4 Simple Questions To Use To Find A Good Saddle Fitter (And how to avoid the many bad saddle fitters out there).

By , May 11, 2015 2:26 pm

This weekend the German horse trainer Isabell Brenner flew into Ireland from Germany for a 3 day clinic. We had six horses and riders and over the course of the weekend in Tipperary we learned lots, from improving feel, timing and balance, to groundwork, balanced circles, lateral work, yields, rollbacks, ridden work, bridling and hackamore fitting and dressage. As a teacher, Isi was really easy to understand, really sympathetic and supportive and lovely to learn from.

By the end of day one, Isi had seen a worrying problem in most horse and rider pairs. Most of the saddles didn’t fit correctly.

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On day two, Isi did a saddle fit session with a volunteer horse, and found a lot of issues with the saddle fit. Then we all got a bit worried and asked Isi to look at our saddles too. The last thing anyone wanted was a saddle that was causing our horse any pain. She found lots of problems! Here are some examples.

My horse: I had an expensive dressage saddle. I bought this myself and got a saddle fitter out to check it. The saddle fitter said it was fine. In reality, the saddle was a little too narrow, and was pinching Ozzie around his withers / upper shoulders. Even though I’d only used it 3 times in the last 6 weeks, Oz was now sore at his withers area, uneasy standing at the mounting block and he knew when I mounted it would be sore, had two really tight shoulders as a result and had started to rest a front leg (not good) and was getting worried when I dismounted. To say I was angry was an understatement. The last thing I wanted to do was hurt my horse with saddles I thought were ok. So now I have no saddle, the physio came up to fix Oz, and he’s on a few days rest and should be ok.

Isi also looked at my previous dressage saddle. A different saddle fitter sold it to me and told me it was fine. It was actually more narrow and worse!

Horse #2: Saddle approved by a third Irish saddle fitter. The saddle didn’t fit the horse. The lowest part of the seat of the saddle was too far back. So the rider was sitting too far back because of this (like in a chair position), putting their weight on an area of the horses back that wasn’t as strong. So the horse’s back was sore, even though the horse was tolerating the pain and not showing any unwanted behavior.

Horse #3: Saddle was incredibly wide, and much too wide for the horse it was put on. It didn’t protect the horses back at all and it was just lucky the rider was light and didn’t do a lot of riding each week, or the horse would have definitely got to the stage of bucking her off.

Horse #4: Saddle was completely the wrong shape and was sliding around on the young horse. If much riding had been done on this horse, the saddle would have slipped to one side and potentially lead to a very dangerous riding situation.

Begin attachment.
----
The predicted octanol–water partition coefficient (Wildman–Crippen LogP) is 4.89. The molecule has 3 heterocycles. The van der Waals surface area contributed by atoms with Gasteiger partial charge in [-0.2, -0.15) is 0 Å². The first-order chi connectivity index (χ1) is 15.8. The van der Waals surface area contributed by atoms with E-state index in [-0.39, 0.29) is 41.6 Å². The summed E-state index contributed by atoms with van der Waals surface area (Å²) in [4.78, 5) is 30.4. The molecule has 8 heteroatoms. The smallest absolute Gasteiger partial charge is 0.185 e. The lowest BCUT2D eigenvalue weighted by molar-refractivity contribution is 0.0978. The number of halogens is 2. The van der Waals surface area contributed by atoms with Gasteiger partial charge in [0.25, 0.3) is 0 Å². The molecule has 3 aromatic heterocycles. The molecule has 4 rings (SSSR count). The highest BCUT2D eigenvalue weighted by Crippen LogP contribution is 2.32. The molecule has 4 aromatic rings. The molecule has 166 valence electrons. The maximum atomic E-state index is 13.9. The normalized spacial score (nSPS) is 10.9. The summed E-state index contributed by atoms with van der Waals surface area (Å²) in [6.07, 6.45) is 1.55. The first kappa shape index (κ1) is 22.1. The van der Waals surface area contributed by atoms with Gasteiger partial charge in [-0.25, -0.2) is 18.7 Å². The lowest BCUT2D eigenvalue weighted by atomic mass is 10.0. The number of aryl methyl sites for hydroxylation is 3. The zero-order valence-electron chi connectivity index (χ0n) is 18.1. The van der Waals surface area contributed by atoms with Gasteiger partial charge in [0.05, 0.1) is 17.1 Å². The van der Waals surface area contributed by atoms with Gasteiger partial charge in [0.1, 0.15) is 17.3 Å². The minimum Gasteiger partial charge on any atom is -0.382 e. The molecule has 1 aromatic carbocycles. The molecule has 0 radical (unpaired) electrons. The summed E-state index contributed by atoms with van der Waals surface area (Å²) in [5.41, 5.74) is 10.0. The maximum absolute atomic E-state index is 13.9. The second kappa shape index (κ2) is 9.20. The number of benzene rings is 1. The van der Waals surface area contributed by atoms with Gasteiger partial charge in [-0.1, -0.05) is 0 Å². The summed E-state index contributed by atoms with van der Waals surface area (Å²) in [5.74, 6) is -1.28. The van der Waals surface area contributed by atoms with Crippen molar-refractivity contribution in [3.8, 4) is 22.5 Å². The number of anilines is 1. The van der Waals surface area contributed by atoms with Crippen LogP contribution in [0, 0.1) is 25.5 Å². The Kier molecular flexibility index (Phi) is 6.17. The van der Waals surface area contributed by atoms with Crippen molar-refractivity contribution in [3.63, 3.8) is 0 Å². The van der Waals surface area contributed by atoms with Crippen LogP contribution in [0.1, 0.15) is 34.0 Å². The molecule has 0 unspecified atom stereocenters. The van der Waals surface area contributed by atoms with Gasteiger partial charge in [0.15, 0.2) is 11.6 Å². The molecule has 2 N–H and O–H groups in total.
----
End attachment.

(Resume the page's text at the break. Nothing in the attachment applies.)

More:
Horse #5: Lowest part of saddle seat not where it should be, but the saddle can probably be adjusted a bit to make it fit ok, so this was the best one of the lot in terms of fitting ok.

Horse #6: This young horse was wearing a GP saddle that had been used on other horses. It wasn’t checked by a saddle fitter. The saddle design made the rider sit very far back on the horse, putting their weight on the wrong part of the horses back, which was now quite sore. Rider had noticed in recent past horse wasn’t quite as relaxed standing at mounting black as she had been in the past. Horse had to get a physio session. This saddle will not be good on any horse as it’ll always seat the rider too far back.

What a total disaster!!!

From this list of badly fitting saddles, and feedback one other lady in our group, I now had a list of saddle fitters in Ireland who I personally would never let near my horse, because I’ve just seen the damage thats occurred.

Friends in the UK & Germany have also told me that that this is a BIG issue in those countries as well. There are a good few saddle fitters. But trying to find a saddle fitter who could do their job correctly was turning out to be a very difficult task.

But there was no way on earth I will be putting a saddle which doesn’t fit on my horse again, so my next task was to find a GOOD saddle fitter who can do what they should be able to do.

But how do you know who is actually a good saddle fitter?

STAGE 1:Watch these 9 short videos about saddle fit. They are really interesting and easy to understand.

STAGE 2: Email / contact your horse friends and ask them if they have ever had saddle fit issues, as confirmed by pain / unwanted horse behaviour / vet / physio, and who was the saddler involved. Then cross those people off your potential list. So that was 4 saddle fit people I couldn’t use, based on the horses I’d just seen.